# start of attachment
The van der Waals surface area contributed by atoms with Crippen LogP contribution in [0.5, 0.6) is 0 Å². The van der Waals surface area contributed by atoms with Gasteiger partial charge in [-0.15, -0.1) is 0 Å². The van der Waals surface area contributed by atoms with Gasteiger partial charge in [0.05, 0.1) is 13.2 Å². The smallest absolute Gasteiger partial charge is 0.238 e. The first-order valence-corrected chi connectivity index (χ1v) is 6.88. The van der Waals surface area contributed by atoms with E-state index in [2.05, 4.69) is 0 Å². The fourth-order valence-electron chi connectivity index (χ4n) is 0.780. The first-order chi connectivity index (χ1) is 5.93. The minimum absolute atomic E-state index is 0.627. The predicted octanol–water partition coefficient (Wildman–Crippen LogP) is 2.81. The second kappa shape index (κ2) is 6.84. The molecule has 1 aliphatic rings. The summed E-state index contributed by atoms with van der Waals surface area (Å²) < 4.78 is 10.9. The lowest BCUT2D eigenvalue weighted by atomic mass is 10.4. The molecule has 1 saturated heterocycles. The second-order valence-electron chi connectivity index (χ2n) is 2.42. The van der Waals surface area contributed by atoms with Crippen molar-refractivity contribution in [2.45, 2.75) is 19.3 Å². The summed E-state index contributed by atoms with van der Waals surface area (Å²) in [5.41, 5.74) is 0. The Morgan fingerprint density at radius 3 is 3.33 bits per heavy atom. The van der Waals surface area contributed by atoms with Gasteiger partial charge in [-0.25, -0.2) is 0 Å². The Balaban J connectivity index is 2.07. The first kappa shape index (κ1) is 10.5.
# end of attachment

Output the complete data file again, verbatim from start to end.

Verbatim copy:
The van der Waals surface area contributed by atoms with Crippen LogP contribution in [0.5, 0.6) is 0 Å². The van der Waals surface area contributed by atoms with Gasteiger partial charge in [-0.15, -0.1) is 0 Å². The van der Waals surface area contributed by atoms with Gasteiger partial charge in [0.05, 0.1) is 13.2 Å². The smallest absolute Gasteiger partial charge is 0.238 e. The first-order valence-corrected chi connectivity index (χ1v) is 6.88. The van der Waals surface area contributed by atoms with E-state index in [2.05, 4.69) is 0 Å². The fourth-order valence-electron chi connectivity index (χ4n) is 0.780. The first-order chi connectivity index (χ1) is 5.93. The minimum absolute atomic E-state index is 0.627. The predicted octanol–water partition coefficient (Wildman–Crippen LogP) is 2.81. The second kappa shape index (κ2) is 6.84. The molecule has 1 aliphatic rings. The summed E-state index contributed by atoms with van der Waals surface area (Å²) < 4.78 is 10.9. The lowest BCUT2D eigenvalue weighted by atomic mass is 10.4. The molecule has 1 saturated heterocycles. The second-order valence-electron chi connectivity index (χ2n) is 2.42. The van der Waals surface area contributed by atoms with Crippen molar-refractivity contribution in [2.45, 2.75) is 19.3 Å². The summed E-state index contributed by atoms with van der Waals surface area (Å²) in [5.41, 5.74) is 0. The Morgan fingerprint density at radius 3 is 3.33 bits per heavy atom. The van der Waals surface area contributed by atoms with Gasteiger partial charge in [-0.25, -0.2) is 0 Å². The Balaban J connectivity index is 2.07. The first kappa shape index (κ1) is 10.5.